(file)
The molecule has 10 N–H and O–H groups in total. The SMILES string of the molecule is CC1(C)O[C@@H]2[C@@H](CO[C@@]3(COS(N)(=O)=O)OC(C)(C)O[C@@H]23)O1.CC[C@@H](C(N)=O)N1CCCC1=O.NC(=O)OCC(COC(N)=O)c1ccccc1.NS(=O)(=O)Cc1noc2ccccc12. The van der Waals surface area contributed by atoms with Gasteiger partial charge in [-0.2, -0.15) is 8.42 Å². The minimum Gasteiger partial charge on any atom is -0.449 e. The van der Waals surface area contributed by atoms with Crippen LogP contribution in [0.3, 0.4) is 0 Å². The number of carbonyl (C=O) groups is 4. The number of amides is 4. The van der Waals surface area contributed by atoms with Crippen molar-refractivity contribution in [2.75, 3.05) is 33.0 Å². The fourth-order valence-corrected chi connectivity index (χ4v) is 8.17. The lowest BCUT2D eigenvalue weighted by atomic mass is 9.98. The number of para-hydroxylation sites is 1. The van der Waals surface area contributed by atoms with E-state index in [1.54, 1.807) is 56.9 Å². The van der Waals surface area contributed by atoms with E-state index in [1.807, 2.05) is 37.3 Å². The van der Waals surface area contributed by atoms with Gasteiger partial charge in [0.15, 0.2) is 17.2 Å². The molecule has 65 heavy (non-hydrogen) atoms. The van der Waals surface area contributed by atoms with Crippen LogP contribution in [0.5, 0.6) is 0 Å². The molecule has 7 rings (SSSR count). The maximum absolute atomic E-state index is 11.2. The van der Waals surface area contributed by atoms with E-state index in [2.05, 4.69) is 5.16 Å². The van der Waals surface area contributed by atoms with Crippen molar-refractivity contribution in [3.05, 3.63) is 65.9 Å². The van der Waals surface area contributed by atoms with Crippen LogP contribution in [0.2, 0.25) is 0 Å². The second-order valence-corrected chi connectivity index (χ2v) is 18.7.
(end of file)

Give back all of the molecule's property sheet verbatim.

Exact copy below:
The molecule has 10 N–H and O–H groups in total. The SMILES string of the molecule is CC1(C)O[C@@H]2[C@@H](CO[C@@]3(COS(N)(=O)=O)OC(C)(C)O[C@@H]23)O1.CC[C@@H](C(N)=O)N1CCCC1=O.NC(=O)OCC(COC(N)=O)c1ccccc1.NS(=O)(=O)Cc1noc2ccccc12. The van der Waals surface area contributed by atoms with Gasteiger partial charge in [-0.2, -0.15) is 8.42 Å². The minimum Gasteiger partial charge on any atom is -0.449 e. The van der Waals surface area contributed by atoms with Crippen LogP contribution in [0.3, 0.4) is 0 Å². The number of carbonyl (C=O) groups is 4. The number of amides is 4. The van der Waals surface area contributed by atoms with Crippen molar-refractivity contribution in [2.75, 3.05) is 33.0 Å². The fourth-order valence-corrected chi connectivity index (χ4v) is 8.17. The lowest BCUT2D eigenvalue weighted by atomic mass is 9.98. The number of para-hydroxylation sites is 1. The van der Waals surface area contributed by atoms with E-state index in [1.54, 1.807) is 56.9 Å². The van der Waals surface area contributed by atoms with E-state index in [1.807, 2.05) is 37.3 Å². The van der Waals surface area contributed by atoms with Gasteiger partial charge in [0.15, 0.2) is 17.2 Å². The molecule has 65 heavy (non-hydrogen) atoms. The van der Waals surface area contributed by atoms with Crippen LogP contribution in [0.5, 0.6) is 0 Å². The molecule has 7 rings (SSSR count). The maximum absolute atomic E-state index is 11.2. The van der Waals surface area contributed by atoms with E-state index in [2.05, 4.69) is 5.16 Å². The van der Waals surface area contributed by atoms with Crippen molar-refractivity contribution in [3.05, 3.63) is 65.9 Å². The van der Waals surface area contributed by atoms with Crippen LogP contribution in [0.2, 0.25) is 0 Å². The second-order valence-corrected chi connectivity index (χ2v) is 18.7.